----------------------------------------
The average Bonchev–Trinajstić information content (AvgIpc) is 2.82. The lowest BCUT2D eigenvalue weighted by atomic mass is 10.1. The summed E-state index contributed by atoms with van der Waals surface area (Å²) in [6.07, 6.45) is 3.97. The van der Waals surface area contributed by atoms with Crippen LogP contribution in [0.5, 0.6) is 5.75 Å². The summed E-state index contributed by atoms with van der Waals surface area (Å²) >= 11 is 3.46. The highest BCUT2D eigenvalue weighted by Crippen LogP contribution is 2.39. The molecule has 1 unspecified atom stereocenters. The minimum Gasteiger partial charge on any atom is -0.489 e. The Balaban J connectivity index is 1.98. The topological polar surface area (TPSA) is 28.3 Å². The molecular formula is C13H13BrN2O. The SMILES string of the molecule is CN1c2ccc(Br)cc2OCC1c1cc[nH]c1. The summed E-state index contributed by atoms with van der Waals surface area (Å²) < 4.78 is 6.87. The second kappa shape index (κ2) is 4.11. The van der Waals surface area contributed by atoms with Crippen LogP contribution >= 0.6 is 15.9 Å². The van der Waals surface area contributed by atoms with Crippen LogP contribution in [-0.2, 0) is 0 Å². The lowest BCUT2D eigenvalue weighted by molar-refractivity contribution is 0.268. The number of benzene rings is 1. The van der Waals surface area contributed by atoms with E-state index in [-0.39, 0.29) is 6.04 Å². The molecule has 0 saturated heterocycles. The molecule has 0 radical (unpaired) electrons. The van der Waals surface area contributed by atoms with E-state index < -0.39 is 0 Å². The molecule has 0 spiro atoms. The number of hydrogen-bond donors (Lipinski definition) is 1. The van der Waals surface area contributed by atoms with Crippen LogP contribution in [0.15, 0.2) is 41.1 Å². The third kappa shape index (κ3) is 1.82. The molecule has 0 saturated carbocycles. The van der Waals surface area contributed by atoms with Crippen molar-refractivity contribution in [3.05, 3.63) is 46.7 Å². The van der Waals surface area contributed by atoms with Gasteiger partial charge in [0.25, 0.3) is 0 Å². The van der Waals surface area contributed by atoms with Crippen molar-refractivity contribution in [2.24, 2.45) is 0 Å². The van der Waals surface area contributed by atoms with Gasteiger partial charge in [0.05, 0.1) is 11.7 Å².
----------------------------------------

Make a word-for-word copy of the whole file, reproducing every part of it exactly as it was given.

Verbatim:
The average Bonchev–Trinajstić information content (AvgIpc) is 2.82. The lowest BCUT2D eigenvalue weighted by atomic mass is 10.1. The summed E-state index contributed by atoms with van der Waals surface area (Å²) in [6.07, 6.45) is 3.97. The van der Waals surface area contributed by atoms with Crippen LogP contribution in [0.5, 0.6) is 5.75 Å². The summed E-state index contributed by atoms with van der Waals surface area (Å²) >= 11 is 3.46. The highest BCUT2D eigenvalue weighted by Crippen LogP contribution is 2.39. The molecule has 1 unspecified atom stereocenters. The minimum Gasteiger partial charge on any atom is -0.489 e. The Balaban J connectivity index is 1.98. The topological polar surface area (TPSA) is 28.3 Å². The molecular formula is C13H13BrN2O. The SMILES string of the molecule is CN1c2ccc(Br)cc2OCC1c1cc[nH]c1. The summed E-state index contributed by atoms with van der Waals surface area (Å²) < 4.78 is 6.87. The second kappa shape index (κ2) is 4.11. The van der Waals surface area contributed by atoms with Crippen LogP contribution >= 0.6 is 15.9 Å². The van der Waals surface area contributed by atoms with Crippen LogP contribution in [-0.2, 0) is 0 Å². The lowest BCUT2D eigenvalue weighted by molar-refractivity contribution is 0.268. The number of benzene rings is 1. The van der Waals surface area contributed by atoms with E-state index in [-0.39, 0.29) is 6.04 Å². The molecule has 0 saturated heterocycles. The molecule has 0 radical (unpaired) electrons. The van der Waals surface area contributed by atoms with E-state index < -0.39 is 0 Å². The molecule has 0 spiro atoms. The number of hydrogen-bond donors (Lipinski definition) is 1. The van der Waals surface area contributed by atoms with Crippen LogP contribution in [0.15, 0.2) is 41.1 Å². The third kappa shape index (κ3) is 1.82. The molecule has 0 saturated carbocycles. The van der Waals surface area contributed by atoms with Crippen molar-refractivity contribution in [3.05, 3.63) is 46.7 Å². The van der Waals surface area contributed by atoms with Gasteiger partial charge in [0.25, 0.3) is 0 Å². The van der Waals surface area contributed by atoms with Crippen molar-refractivity contribution in [2.24, 2.45) is 0 Å². The van der Waals surface area contributed by atoms with Gasteiger partial charge in [0.05, 0.1) is 11.7 Å².